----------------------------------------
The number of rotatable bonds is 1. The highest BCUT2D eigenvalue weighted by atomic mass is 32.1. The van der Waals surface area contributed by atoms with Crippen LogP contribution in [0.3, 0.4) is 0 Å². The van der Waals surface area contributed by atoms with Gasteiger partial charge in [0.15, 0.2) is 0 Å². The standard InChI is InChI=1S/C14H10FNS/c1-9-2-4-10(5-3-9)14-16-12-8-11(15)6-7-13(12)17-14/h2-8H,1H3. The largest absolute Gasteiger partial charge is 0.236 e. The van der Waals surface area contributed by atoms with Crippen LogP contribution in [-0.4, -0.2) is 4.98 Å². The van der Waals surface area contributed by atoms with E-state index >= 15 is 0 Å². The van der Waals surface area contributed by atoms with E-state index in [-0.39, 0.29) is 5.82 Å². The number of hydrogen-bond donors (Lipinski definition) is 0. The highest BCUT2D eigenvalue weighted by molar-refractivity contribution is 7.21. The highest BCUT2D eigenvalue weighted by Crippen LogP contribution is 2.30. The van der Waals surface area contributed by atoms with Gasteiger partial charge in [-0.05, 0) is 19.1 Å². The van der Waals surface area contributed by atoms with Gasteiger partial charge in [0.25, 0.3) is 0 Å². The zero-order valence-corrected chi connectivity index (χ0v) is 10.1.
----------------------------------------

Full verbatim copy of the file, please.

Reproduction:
The number of rotatable bonds is 1. The highest BCUT2D eigenvalue weighted by atomic mass is 32.1. The van der Waals surface area contributed by atoms with Crippen LogP contribution in [0.3, 0.4) is 0 Å². The van der Waals surface area contributed by atoms with Gasteiger partial charge in [0.15, 0.2) is 0 Å². The standard InChI is InChI=1S/C14H10FNS/c1-9-2-4-10(5-3-9)14-16-12-8-11(15)6-7-13(12)17-14/h2-8H,1H3. The largest absolute Gasteiger partial charge is 0.236 e. The van der Waals surface area contributed by atoms with Crippen LogP contribution in [-0.4, -0.2) is 4.98 Å². The van der Waals surface area contributed by atoms with E-state index >= 15 is 0 Å². The van der Waals surface area contributed by atoms with E-state index in [-0.39, 0.29) is 5.82 Å². The number of hydrogen-bond donors (Lipinski definition) is 0. The highest BCUT2D eigenvalue weighted by molar-refractivity contribution is 7.21. The highest BCUT2D eigenvalue weighted by Crippen LogP contribution is 2.30. The van der Waals surface area contributed by atoms with Gasteiger partial charge in [-0.05, 0) is 19.1 Å². The van der Waals surface area contributed by atoms with Gasteiger partial charge in [0.25, 0.3) is 0 Å². The zero-order valence-corrected chi connectivity index (χ0v) is 10.1.